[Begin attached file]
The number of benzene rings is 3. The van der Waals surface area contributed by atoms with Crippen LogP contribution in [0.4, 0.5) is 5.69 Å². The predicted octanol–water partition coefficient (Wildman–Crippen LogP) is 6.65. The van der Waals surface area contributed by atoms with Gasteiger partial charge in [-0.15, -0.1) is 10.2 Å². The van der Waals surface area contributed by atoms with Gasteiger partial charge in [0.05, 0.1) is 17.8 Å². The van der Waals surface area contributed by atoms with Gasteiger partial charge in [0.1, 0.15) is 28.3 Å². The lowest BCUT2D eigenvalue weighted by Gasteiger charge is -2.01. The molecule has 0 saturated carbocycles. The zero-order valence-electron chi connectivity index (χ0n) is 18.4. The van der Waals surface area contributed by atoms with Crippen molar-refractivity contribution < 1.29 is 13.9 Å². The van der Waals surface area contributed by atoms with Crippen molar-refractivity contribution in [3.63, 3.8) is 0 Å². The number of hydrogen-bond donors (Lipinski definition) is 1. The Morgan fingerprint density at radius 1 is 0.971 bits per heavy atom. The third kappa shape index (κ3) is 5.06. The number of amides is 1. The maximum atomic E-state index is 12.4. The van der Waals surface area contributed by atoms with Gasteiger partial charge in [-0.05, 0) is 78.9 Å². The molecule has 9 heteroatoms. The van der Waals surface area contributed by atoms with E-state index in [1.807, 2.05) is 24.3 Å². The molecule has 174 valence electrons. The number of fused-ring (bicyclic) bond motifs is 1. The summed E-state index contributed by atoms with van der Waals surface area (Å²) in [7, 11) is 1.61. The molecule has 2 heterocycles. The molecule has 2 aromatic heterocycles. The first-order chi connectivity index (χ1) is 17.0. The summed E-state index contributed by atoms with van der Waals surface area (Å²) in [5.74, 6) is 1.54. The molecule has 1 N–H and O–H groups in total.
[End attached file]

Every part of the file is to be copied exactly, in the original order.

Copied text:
The number of benzene rings is 3. The van der Waals surface area contributed by atoms with Crippen LogP contribution in [0.4, 0.5) is 5.69 Å². The predicted octanol–water partition coefficient (Wildman–Crippen LogP) is 6.65. The van der Waals surface area contributed by atoms with Gasteiger partial charge in [-0.15, -0.1) is 10.2 Å². The van der Waals surface area contributed by atoms with Gasteiger partial charge in [0.05, 0.1) is 17.8 Å². The van der Waals surface area contributed by atoms with Gasteiger partial charge in [0.1, 0.15) is 28.3 Å². The lowest BCUT2D eigenvalue weighted by Gasteiger charge is -2.01. The molecule has 0 saturated carbocycles. The zero-order valence-electron chi connectivity index (χ0n) is 18.4. The van der Waals surface area contributed by atoms with Crippen molar-refractivity contribution < 1.29 is 13.9 Å². The van der Waals surface area contributed by atoms with Crippen molar-refractivity contribution in [3.63, 3.8) is 0 Å². The number of hydrogen-bond donors (Lipinski definition) is 1. The Morgan fingerprint density at radius 1 is 0.971 bits per heavy atom. The third kappa shape index (κ3) is 5.06. The number of amides is 1. The maximum atomic E-state index is 12.4. The van der Waals surface area contributed by atoms with Gasteiger partial charge in [-0.05, 0) is 78.9 Å². The molecule has 9 heteroatoms. The van der Waals surface area contributed by atoms with E-state index in [1.807, 2.05) is 24.3 Å². The molecule has 174 valence electrons. The number of fused-ring (bicyclic) bond motifs is 1. The summed E-state index contributed by atoms with van der Waals surface area (Å²) in [7, 11) is 1.61. The molecule has 2 heterocycles. The molecule has 2 aromatic heterocycles. The first-order chi connectivity index (χ1) is 17.0. The summed E-state index contributed by atoms with van der Waals surface area (Å²) in [5.74, 6) is 1.54. The molecule has 1 N–H and O–H groups in total.